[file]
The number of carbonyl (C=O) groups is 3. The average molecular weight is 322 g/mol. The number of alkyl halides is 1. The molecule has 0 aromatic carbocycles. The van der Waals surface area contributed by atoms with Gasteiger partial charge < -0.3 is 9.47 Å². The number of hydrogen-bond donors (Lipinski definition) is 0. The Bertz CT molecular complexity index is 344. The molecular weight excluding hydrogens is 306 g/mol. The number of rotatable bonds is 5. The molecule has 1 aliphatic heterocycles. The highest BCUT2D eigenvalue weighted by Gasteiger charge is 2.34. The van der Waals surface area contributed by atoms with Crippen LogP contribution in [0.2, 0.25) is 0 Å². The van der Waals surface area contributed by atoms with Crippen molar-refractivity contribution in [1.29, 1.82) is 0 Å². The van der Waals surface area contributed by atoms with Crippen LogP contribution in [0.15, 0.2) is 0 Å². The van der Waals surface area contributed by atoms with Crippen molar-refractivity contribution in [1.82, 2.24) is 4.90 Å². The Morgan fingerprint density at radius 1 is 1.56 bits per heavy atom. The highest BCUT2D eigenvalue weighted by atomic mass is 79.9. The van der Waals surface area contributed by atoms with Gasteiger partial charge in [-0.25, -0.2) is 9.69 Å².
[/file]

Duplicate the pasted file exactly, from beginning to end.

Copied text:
The number of carbonyl (C=O) groups is 3. The average molecular weight is 322 g/mol. The number of alkyl halides is 1. The molecule has 0 aromatic carbocycles. The van der Waals surface area contributed by atoms with Gasteiger partial charge < -0.3 is 9.47 Å². The number of hydrogen-bond donors (Lipinski definition) is 0. The Bertz CT molecular complexity index is 344. The molecular weight excluding hydrogens is 306 g/mol. The number of rotatable bonds is 5. The molecule has 1 aliphatic heterocycles. The highest BCUT2D eigenvalue weighted by Gasteiger charge is 2.34. The van der Waals surface area contributed by atoms with Crippen LogP contribution in [0.2, 0.25) is 0 Å². The van der Waals surface area contributed by atoms with Crippen molar-refractivity contribution in [1.29, 1.82) is 0 Å². The van der Waals surface area contributed by atoms with Crippen LogP contribution in [0.15, 0.2) is 0 Å². The van der Waals surface area contributed by atoms with Crippen molar-refractivity contribution in [1.82, 2.24) is 4.90 Å². The Morgan fingerprint density at radius 1 is 1.56 bits per heavy atom. The highest BCUT2D eigenvalue weighted by atomic mass is 79.9. The van der Waals surface area contributed by atoms with Gasteiger partial charge in [-0.25, -0.2) is 9.69 Å².